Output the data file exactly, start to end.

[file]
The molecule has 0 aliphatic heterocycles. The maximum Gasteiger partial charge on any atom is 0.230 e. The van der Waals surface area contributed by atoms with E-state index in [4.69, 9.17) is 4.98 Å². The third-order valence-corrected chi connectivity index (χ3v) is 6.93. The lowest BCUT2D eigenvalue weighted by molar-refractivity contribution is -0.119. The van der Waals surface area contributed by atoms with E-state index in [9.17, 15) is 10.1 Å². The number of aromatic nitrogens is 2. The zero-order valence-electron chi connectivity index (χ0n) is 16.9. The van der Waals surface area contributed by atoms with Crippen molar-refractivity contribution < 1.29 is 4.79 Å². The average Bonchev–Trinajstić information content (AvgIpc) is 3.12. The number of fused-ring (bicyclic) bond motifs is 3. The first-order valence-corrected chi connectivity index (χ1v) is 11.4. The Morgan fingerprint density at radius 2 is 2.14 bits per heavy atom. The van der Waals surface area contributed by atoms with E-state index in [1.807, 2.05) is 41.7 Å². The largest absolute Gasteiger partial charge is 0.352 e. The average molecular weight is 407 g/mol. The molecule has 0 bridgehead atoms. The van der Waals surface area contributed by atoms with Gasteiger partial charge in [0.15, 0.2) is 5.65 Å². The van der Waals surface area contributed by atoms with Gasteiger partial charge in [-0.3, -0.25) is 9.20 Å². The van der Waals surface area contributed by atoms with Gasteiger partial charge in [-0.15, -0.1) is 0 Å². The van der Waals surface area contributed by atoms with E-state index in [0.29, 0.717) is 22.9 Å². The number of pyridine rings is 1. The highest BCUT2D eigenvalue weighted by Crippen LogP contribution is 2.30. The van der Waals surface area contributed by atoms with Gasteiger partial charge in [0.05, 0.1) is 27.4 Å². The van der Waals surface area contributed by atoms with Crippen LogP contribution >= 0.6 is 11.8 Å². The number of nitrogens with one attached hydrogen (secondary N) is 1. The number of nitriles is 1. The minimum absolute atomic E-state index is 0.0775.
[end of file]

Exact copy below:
The molecule has 0 aliphatic heterocycles. The maximum Gasteiger partial charge on any atom is 0.230 e. The van der Waals surface area contributed by atoms with E-state index in [4.69, 9.17) is 4.98 Å². The third-order valence-corrected chi connectivity index (χ3v) is 6.93. The lowest BCUT2D eigenvalue weighted by molar-refractivity contribution is -0.119. The van der Waals surface area contributed by atoms with E-state index in [9.17, 15) is 10.1 Å². The number of aromatic nitrogens is 2. The zero-order valence-electron chi connectivity index (χ0n) is 16.9. The van der Waals surface area contributed by atoms with Crippen molar-refractivity contribution < 1.29 is 4.79 Å². The average Bonchev–Trinajstić information content (AvgIpc) is 3.12. The number of fused-ring (bicyclic) bond motifs is 3. The first-order valence-corrected chi connectivity index (χ1v) is 11.4. The Morgan fingerprint density at radius 2 is 2.14 bits per heavy atom. The van der Waals surface area contributed by atoms with E-state index in [1.807, 2.05) is 41.7 Å². The largest absolute Gasteiger partial charge is 0.352 e. The average molecular weight is 407 g/mol. The molecule has 0 bridgehead atoms. The van der Waals surface area contributed by atoms with Gasteiger partial charge in [0.15, 0.2) is 5.65 Å². The van der Waals surface area contributed by atoms with Gasteiger partial charge in [-0.3, -0.25) is 9.20 Å². The van der Waals surface area contributed by atoms with Gasteiger partial charge in [-0.15, -0.1) is 0 Å². The van der Waals surface area contributed by atoms with E-state index in [0.29, 0.717) is 22.9 Å². The number of pyridine rings is 1. The highest BCUT2D eigenvalue weighted by Crippen LogP contribution is 2.30. The van der Waals surface area contributed by atoms with Gasteiger partial charge in [0.05, 0.1) is 27.4 Å². The van der Waals surface area contributed by atoms with Crippen LogP contribution >= 0.6 is 11.8 Å². The number of nitrogens with one attached hydrogen (secondary N) is 1. The number of nitriles is 1. The minimum absolute atomic E-state index is 0.0775.